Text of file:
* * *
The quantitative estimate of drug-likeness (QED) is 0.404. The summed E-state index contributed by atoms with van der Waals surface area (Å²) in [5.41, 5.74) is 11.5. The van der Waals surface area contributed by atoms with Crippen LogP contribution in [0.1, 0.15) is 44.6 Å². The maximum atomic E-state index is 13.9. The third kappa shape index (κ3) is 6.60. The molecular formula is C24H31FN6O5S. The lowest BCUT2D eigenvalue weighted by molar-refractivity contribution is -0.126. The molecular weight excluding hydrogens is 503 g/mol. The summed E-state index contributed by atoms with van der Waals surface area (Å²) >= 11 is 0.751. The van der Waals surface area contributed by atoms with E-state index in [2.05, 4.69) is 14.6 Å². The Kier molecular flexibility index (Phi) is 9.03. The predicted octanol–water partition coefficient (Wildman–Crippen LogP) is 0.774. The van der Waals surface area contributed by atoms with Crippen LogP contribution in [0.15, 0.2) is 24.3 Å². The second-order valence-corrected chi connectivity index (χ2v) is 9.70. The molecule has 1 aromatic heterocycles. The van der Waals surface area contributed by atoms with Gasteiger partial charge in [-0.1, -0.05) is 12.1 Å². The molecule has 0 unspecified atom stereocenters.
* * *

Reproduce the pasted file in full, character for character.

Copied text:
The quantitative estimate of drug-likeness (QED) is 0.404. The summed E-state index contributed by atoms with van der Waals surface area (Å²) in [5.41, 5.74) is 11.5. The van der Waals surface area contributed by atoms with Crippen LogP contribution in [0.1, 0.15) is 44.6 Å². The maximum atomic E-state index is 13.9. The third kappa shape index (κ3) is 6.60. The molecular formula is C24H31FN6O5S. The lowest BCUT2D eigenvalue weighted by molar-refractivity contribution is -0.126. The molecular weight excluding hydrogens is 503 g/mol. The summed E-state index contributed by atoms with van der Waals surface area (Å²) >= 11 is 0.751. The van der Waals surface area contributed by atoms with E-state index in [2.05, 4.69) is 14.6 Å². The Kier molecular flexibility index (Phi) is 9.03. The predicted octanol–water partition coefficient (Wildman–Crippen LogP) is 0.774. The van der Waals surface area contributed by atoms with Crippen LogP contribution in [0.15, 0.2) is 24.3 Å². The second-order valence-corrected chi connectivity index (χ2v) is 9.70. The molecule has 1 aromatic heterocycles. The van der Waals surface area contributed by atoms with Gasteiger partial charge in [-0.1, -0.05) is 12.1 Å². The molecule has 0 unspecified atom stereocenters.